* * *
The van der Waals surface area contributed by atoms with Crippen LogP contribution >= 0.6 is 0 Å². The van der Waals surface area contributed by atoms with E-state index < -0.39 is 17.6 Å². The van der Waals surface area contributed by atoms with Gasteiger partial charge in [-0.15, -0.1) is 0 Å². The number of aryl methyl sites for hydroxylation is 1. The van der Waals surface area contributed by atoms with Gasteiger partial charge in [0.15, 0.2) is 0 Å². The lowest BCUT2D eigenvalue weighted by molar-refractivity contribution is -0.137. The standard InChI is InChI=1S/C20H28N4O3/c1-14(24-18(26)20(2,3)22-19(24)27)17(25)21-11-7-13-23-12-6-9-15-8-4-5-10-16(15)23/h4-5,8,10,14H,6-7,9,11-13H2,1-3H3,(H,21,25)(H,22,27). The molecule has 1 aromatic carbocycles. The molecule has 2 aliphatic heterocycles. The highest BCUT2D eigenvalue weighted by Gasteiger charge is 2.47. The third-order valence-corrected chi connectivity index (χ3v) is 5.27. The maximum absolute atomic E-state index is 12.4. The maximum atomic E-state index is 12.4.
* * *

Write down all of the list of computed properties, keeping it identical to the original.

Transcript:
The van der Waals surface area contributed by atoms with Crippen LogP contribution >= 0.6 is 0 Å². The van der Waals surface area contributed by atoms with E-state index < -0.39 is 17.6 Å². The van der Waals surface area contributed by atoms with Gasteiger partial charge in [-0.15, -0.1) is 0 Å². The number of aryl methyl sites for hydroxylation is 1. The van der Waals surface area contributed by atoms with Gasteiger partial charge in [0.15, 0.2) is 0 Å². The lowest BCUT2D eigenvalue weighted by molar-refractivity contribution is -0.137. The standard InChI is InChI=1S/C20H28N4O3/c1-14(24-18(26)20(2,3)22-19(24)27)17(25)21-11-7-13-23-12-6-9-15-8-4-5-10-16(15)23/h4-5,8,10,14H,6-7,9,11-13H2,1-3H3,(H,21,25)(H,22,27). The molecule has 1 aromatic carbocycles. The molecule has 2 aliphatic heterocycles. The highest BCUT2D eigenvalue weighted by Gasteiger charge is 2.47. The third-order valence-corrected chi connectivity index (χ3v) is 5.27. The maximum absolute atomic E-state index is 12.4. The maximum atomic E-state index is 12.4.